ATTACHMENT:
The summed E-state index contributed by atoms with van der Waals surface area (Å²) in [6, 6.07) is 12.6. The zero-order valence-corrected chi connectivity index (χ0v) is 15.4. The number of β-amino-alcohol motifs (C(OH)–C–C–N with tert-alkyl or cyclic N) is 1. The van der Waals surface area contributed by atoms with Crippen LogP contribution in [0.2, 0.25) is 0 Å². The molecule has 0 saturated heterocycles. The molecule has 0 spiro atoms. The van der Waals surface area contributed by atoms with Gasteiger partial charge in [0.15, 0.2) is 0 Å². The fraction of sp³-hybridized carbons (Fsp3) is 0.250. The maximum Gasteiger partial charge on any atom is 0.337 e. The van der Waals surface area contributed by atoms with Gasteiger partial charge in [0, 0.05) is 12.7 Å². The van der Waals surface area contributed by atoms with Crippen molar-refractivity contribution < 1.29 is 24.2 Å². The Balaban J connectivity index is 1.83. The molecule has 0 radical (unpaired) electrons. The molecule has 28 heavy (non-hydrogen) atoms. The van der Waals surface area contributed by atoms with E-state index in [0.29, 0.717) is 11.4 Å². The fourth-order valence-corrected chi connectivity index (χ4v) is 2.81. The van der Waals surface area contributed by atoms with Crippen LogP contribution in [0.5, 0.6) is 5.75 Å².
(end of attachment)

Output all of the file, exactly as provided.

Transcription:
The summed E-state index contributed by atoms with van der Waals surface area (Å²) in [6, 6.07) is 12.6. The zero-order valence-corrected chi connectivity index (χ0v) is 15.4. The number of β-amino-alcohol motifs (C(OH)–C–C–N with tert-alkyl or cyclic N) is 1. The van der Waals surface area contributed by atoms with Crippen LogP contribution in [0.2, 0.25) is 0 Å². The molecule has 0 saturated heterocycles. The molecule has 0 spiro atoms. The van der Waals surface area contributed by atoms with Gasteiger partial charge in [0.15, 0.2) is 0 Å². The fraction of sp³-hybridized carbons (Fsp3) is 0.250. The maximum Gasteiger partial charge on any atom is 0.337 e. The van der Waals surface area contributed by atoms with Gasteiger partial charge in [0, 0.05) is 12.7 Å². The van der Waals surface area contributed by atoms with Crippen molar-refractivity contribution < 1.29 is 24.2 Å². The Balaban J connectivity index is 1.83. The molecule has 0 radical (unpaired) electrons. The molecule has 28 heavy (non-hydrogen) atoms. The van der Waals surface area contributed by atoms with E-state index in [0.29, 0.717) is 11.4 Å². The fourth-order valence-corrected chi connectivity index (χ4v) is 2.81. The van der Waals surface area contributed by atoms with Crippen LogP contribution in [0.5, 0.6) is 5.75 Å².